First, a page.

There are countless resources available to writers that you can purchase online or otherwise; from Scrivener, to multiple online forums, writers’ blogs, critique groups, editing software, apps and tools… Everyone needs a little something FREE in their life.
Here’s 5 free tools I’ve discovered that have proven useful to me as a writer.
I am constantly clicking to this site whenever I’m in the midst of writing or rewriting my books. Thesaurus primarily is what I go for, because it gives you an extensive list of synonyms, a smaller list of antonyms, and it allows you to hop from word to word, like Facebook or Myspace Friend hopping? Anyone ever do that? Click on a friend, search their friends, then click on a friend of a friend…
Pro: It’s so easy, just bookmark it, type in the word you’re looking to find a definition/synonym/antonym for. No more leafing through a hard copy of a dictionary or Thesaurus. The Thesaurus is a great tool to liven up any work in progress.
Con: The Synonyms they give you aren’t always the ‘correct’ version of the word you started with. I always go by the advice my first college English Professor gave: Always know the definition of the word you are using and use the word correctly. Also, the Antonym list is short.
An amazing website filled to the brim with writing advice. You can almost always find anything you need there, whether you’re in the beginning, intermediate or advanced level of writing. They offer e-books, tutorials, blog posts on multiple topics.
Pro: They have literally anything you could be looking for if you are a writer.
Con: It’s a bit overwhelming. Thankfully, there’s a category drop down menu.
Have you ever wanted to find a more intelligent word to describe a concept, but hard as you try, you just can’t figure one out? This is the website for you. Type in a short blurb of a concept and this reverse dictionary will generate a large list of associated words.
Pro: You can even ask questions like, “What is the capitol of Vietnam?”
Con: Half the list of words generated don’t fully relate or reflect the concept you searched for. Remember, check definitions of words. I can’t count how many times I used a particular word throughout my MS and then discovered later that it meant something totally different than what I thought it meant.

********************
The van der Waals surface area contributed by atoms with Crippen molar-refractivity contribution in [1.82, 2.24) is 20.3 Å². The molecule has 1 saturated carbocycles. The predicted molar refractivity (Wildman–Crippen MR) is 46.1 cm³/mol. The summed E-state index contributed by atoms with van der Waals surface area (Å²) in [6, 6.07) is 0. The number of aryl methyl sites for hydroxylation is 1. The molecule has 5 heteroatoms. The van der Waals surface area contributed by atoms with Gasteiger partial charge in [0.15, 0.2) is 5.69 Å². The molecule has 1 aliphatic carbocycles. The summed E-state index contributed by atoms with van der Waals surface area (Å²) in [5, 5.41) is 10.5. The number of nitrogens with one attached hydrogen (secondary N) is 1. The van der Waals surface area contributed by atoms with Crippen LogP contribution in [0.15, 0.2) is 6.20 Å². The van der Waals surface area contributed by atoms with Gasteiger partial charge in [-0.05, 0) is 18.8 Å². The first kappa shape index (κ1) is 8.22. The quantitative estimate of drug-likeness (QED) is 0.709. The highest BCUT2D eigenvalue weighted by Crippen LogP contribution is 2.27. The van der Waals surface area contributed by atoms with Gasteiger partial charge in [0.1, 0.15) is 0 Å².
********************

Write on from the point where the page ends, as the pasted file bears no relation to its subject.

Editing websites and tools often cost money. While I could, and others have, gone into depth and detail reviewing each of the many online editing software tools, I chose to showcase a free editing tool. Not only does it cost nothing, but there aren’t any word limits, as there are with most other online editors. (i.e. You can input 1000 words for free before you have to pay a fee.) In fact, I experimented by inputting all 83,000 words of my novel and it checked the entire selection. It highlights features, structure, and word variety.
Pro: It will highlight all adverbs for you! (remember, not all adverbs are bad.)
Con: It does not have save function. Probably best not to input your 80,000 manuscript such as I did myself, but scene by scene would be easier to work with. It will catch a lot more than the Microsoft Word Spell/grammar checker.
So, I literally just found this site the other day. if you’re looking for a full screen anti-distraction style app where you can just write out whatever you want to your heart’s content, this website is for you! You can’t change the color or anything fancy, but you can toggle between day and night.
Pro: This website is completely and utterly free – no upgrades, no word limits, nothing! You can even save your work.
Con: The formatting doesn’t match up well if you copy and paste your writing into another word processor. Also be careful, don’t hit the back button or close your browser.
How about you? Have you used any of these resources? What do you think? Let me know in the comments below.
Check out the other posts in this series: